If it makes sense for you, try describing the sensation visually, for example: a ball in the chest, a large rubber band around the head, a metal weight on the back, a bobbing cork in the throat etc.  (You might even like to try making a primary-school level drawing of this and then just look at your picture and notice any thoughts that occur to you about the picture)

Make a point of trying to notice the coming and going of the sensations in the future, and see if you notice any patterns about when it is strongest and weakest.

Pay attention to how you are feeling now.  It is highly likely that the simple exercise of focusing on physical sensations of discomfort has resulted in a lessening of them.  Of course they may well return, but you will know from direct experience that they can also diminish, and that you now have a strategy to assist in this process.

 

 

 

[1] In cases of severe anxiety there is a need for professional help in sorting out when to focus on physical discomfort and when to actively choose other strategies at least until the anxiety has moved out of the severe zone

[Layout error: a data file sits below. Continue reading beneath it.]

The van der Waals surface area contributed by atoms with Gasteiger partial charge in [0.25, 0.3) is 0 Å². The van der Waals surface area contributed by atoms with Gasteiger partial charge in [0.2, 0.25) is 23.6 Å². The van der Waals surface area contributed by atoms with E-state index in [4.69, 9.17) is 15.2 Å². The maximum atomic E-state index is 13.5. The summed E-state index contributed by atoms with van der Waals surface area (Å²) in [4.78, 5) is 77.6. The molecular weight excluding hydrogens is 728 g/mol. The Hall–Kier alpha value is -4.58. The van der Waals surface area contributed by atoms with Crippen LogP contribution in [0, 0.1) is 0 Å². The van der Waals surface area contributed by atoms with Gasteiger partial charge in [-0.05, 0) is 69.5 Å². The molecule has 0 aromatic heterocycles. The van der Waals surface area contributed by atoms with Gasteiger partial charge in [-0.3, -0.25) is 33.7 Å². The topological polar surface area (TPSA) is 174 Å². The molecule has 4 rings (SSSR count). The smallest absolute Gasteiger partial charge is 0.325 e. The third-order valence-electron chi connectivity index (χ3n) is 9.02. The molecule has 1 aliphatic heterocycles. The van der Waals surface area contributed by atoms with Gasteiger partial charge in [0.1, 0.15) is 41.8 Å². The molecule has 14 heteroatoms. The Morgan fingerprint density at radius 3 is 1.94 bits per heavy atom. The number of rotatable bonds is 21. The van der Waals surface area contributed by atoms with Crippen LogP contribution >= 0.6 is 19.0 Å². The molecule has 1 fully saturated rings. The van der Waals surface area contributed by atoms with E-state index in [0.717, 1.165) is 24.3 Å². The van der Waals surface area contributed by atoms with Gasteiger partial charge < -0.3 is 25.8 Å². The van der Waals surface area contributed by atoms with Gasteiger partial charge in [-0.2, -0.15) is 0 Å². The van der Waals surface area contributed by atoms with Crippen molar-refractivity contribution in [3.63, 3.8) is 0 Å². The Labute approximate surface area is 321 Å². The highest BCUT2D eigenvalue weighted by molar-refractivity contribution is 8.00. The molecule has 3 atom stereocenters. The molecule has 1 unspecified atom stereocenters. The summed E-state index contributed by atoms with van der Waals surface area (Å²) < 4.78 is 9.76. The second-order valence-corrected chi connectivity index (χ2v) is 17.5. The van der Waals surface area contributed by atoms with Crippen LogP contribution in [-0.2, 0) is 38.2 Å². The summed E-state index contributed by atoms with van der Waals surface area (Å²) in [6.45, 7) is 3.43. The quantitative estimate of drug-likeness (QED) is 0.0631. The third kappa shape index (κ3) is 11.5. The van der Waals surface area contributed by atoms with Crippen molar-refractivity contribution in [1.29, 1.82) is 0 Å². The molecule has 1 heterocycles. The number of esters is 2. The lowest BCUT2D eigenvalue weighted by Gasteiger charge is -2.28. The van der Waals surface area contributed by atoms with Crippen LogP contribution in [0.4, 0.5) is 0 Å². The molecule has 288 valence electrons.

[2]If at any point you feel too uncomfortable (say an 8 or above on a scale of 1 to 10 where 1 is little discomfort and 10 is maximum discomfort), discontinue and engage in a healthy distracting behaviour such as a brisk walk, watching a loved movie, looking up information about a favourite topic, reading a novel etc and consider seeking professional help if you would like to understand about your discomfort and learn some appropriate techniques.

[3] Sit with back and neck straight.

  • Close eyes gently.
  • Become aware of your breath.
  • Don’t try and change your breath, just observe it as it comes and goes.
  • Try and let go of any thoughts as they arise
    • Remind yourself that they are just thoughts, choose to let them go as if the thoughts are on a train which you see whizzing past but do not get on.
    • As thoughts arise, don’t blame yourself for becoming distracted but instead bring your attention back to the breath as soon as you are able without judgement or criticism.
  • Observe the breath coming and going.
    • Don’t count the breaths or think about the process of breathing, but just experience the sensations of breathing and observe the breath in the moment of breathing.
  • Notice whatever there is to be noticed
    • g. the temperature of the breath as it enters and leaves the nostrils; the feeling of air on the skin just under the nose or at the tip of the nose; a feeling of movement within the chest etc.